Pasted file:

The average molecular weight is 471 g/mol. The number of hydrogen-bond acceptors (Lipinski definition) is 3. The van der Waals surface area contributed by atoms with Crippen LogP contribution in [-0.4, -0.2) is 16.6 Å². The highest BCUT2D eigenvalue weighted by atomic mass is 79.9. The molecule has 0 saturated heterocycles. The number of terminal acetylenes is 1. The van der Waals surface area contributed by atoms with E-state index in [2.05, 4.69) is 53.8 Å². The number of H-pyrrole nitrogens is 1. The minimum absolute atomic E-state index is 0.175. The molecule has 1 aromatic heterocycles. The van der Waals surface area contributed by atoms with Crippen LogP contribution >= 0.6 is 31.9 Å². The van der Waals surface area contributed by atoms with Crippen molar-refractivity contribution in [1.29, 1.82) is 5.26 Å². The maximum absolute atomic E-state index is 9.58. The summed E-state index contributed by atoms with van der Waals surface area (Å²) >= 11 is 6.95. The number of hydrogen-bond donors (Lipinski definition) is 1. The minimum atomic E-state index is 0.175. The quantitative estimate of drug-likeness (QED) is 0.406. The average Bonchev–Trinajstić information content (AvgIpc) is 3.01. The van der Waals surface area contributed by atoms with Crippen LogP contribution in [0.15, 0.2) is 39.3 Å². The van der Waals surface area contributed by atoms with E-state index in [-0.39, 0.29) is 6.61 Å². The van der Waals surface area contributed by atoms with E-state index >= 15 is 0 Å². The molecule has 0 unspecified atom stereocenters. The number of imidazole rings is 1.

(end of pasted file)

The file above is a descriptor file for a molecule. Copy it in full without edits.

The average molecular weight is 471 g/mol. The number of hydrogen-bond acceptors (Lipinski definition) is 3. The van der Waals surface area contributed by atoms with Crippen LogP contribution in [-0.4, -0.2) is 16.6 Å². The highest BCUT2D eigenvalue weighted by atomic mass is 79.9. The molecule has 0 saturated heterocycles. The number of terminal acetylenes is 1. The van der Waals surface area contributed by atoms with E-state index in [2.05, 4.69) is 53.8 Å². The number of H-pyrrole nitrogens is 1. The minimum absolute atomic E-state index is 0.175. The molecule has 1 aromatic heterocycles. The van der Waals surface area contributed by atoms with Crippen LogP contribution >= 0.6 is 31.9 Å². The van der Waals surface area contributed by atoms with Crippen molar-refractivity contribution in [1.29, 1.82) is 5.26 Å². The maximum absolute atomic E-state index is 9.58. The summed E-state index contributed by atoms with van der Waals surface area (Å²) >= 11 is 6.95. The number of hydrogen-bond donors (Lipinski definition) is 1. The minimum atomic E-state index is 0.175. The quantitative estimate of drug-likeness (QED) is 0.406. The average Bonchev–Trinajstić information content (AvgIpc) is 3.01. The van der Waals surface area contributed by atoms with Crippen LogP contribution in [0.15, 0.2) is 39.3 Å². The van der Waals surface area contributed by atoms with E-state index in [-0.39, 0.29) is 6.61 Å². The van der Waals surface area contributed by atoms with E-state index >= 15 is 0 Å². The molecule has 0 unspecified atom stereocenters. The number of imidazole rings is 1.